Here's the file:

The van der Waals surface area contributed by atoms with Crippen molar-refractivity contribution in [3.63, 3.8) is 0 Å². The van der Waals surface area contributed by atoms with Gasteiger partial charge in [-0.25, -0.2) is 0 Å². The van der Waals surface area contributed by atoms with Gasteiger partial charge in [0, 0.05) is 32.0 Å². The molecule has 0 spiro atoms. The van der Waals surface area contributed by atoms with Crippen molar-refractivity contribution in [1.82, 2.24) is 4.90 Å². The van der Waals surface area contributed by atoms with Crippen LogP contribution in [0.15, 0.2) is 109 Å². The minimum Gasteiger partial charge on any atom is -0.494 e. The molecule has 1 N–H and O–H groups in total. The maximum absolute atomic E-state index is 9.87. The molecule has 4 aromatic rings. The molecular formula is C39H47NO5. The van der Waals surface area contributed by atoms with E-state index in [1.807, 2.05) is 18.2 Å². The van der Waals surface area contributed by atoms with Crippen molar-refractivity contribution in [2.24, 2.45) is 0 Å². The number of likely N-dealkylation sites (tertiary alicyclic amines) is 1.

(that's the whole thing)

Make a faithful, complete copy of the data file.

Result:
The van der Waals surface area contributed by atoms with Crippen molar-refractivity contribution in [3.63, 3.8) is 0 Å². The van der Waals surface area contributed by atoms with Gasteiger partial charge in [-0.25, -0.2) is 0 Å². The van der Waals surface area contributed by atoms with Gasteiger partial charge in [0, 0.05) is 32.0 Å². The molecule has 0 spiro atoms. The van der Waals surface area contributed by atoms with Crippen molar-refractivity contribution in [1.82, 2.24) is 4.90 Å². The van der Waals surface area contributed by atoms with Crippen LogP contribution in [0.15, 0.2) is 109 Å². The minimum Gasteiger partial charge on any atom is -0.494 e. The molecule has 1 N–H and O–H groups in total. The maximum absolute atomic E-state index is 9.87. The molecule has 4 aromatic rings. The molecular formula is C39H47NO5. The van der Waals surface area contributed by atoms with E-state index in [1.807, 2.05) is 18.2 Å². The van der Waals surface area contributed by atoms with Crippen molar-refractivity contribution in [2.24, 2.45) is 0 Å². The number of likely N-dealkylation sites (tertiary alicyclic amines) is 1.